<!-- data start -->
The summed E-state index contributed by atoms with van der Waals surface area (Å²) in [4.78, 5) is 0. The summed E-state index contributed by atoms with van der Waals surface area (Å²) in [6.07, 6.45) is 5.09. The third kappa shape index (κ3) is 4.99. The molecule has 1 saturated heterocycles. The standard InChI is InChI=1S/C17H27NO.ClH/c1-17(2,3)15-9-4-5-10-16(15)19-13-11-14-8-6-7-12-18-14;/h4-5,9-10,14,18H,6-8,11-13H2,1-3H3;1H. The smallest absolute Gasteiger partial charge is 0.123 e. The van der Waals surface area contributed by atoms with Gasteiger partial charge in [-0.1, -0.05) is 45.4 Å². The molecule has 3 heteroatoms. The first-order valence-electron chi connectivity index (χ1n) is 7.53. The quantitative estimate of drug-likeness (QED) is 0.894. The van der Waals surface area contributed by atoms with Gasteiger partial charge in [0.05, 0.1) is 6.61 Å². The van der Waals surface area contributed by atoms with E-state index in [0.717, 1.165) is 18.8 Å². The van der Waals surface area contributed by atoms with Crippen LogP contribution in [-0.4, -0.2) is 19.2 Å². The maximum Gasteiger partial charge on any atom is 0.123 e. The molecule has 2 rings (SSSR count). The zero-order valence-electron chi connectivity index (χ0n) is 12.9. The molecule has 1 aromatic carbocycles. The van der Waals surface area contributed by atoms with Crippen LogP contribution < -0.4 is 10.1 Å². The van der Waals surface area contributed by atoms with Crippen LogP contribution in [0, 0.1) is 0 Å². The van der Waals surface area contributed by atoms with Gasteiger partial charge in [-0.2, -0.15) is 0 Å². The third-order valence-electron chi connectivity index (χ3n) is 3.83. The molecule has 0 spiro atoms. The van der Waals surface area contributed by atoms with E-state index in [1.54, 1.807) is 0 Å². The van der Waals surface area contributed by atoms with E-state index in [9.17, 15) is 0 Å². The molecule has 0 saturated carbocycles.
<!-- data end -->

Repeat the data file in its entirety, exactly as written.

The summed E-state index contributed by atoms with van der Waals surface area (Å²) in [4.78, 5) is 0. The summed E-state index contributed by atoms with van der Waals surface area (Å²) in [6.07, 6.45) is 5.09. The third kappa shape index (κ3) is 4.99. The molecule has 1 saturated heterocycles. The standard InChI is InChI=1S/C17H27NO.ClH/c1-17(2,3)15-9-4-5-10-16(15)19-13-11-14-8-6-7-12-18-14;/h4-5,9-10,14,18H,6-8,11-13H2,1-3H3;1H. The smallest absolute Gasteiger partial charge is 0.123 e. The van der Waals surface area contributed by atoms with Gasteiger partial charge in [-0.1, -0.05) is 45.4 Å². The molecule has 3 heteroatoms. The first-order valence-electron chi connectivity index (χ1n) is 7.53. The quantitative estimate of drug-likeness (QED) is 0.894. The van der Waals surface area contributed by atoms with Gasteiger partial charge in [0.05, 0.1) is 6.61 Å². The van der Waals surface area contributed by atoms with E-state index in [0.717, 1.165) is 18.8 Å². The van der Waals surface area contributed by atoms with Crippen LogP contribution in [-0.4, -0.2) is 19.2 Å². The maximum Gasteiger partial charge on any atom is 0.123 e. The molecule has 2 rings (SSSR count). The zero-order valence-electron chi connectivity index (χ0n) is 12.9. The molecule has 1 aromatic carbocycles. The van der Waals surface area contributed by atoms with Crippen LogP contribution < -0.4 is 10.1 Å². The van der Waals surface area contributed by atoms with Crippen LogP contribution in [0, 0.1) is 0 Å². The van der Waals surface area contributed by atoms with Gasteiger partial charge in [-0.2, -0.15) is 0 Å². The third-order valence-electron chi connectivity index (χ3n) is 3.83. The molecule has 0 spiro atoms. The van der Waals surface area contributed by atoms with E-state index in [1.54, 1.807) is 0 Å². The van der Waals surface area contributed by atoms with E-state index in [9.17, 15) is 0 Å². The molecule has 0 saturated carbocycles.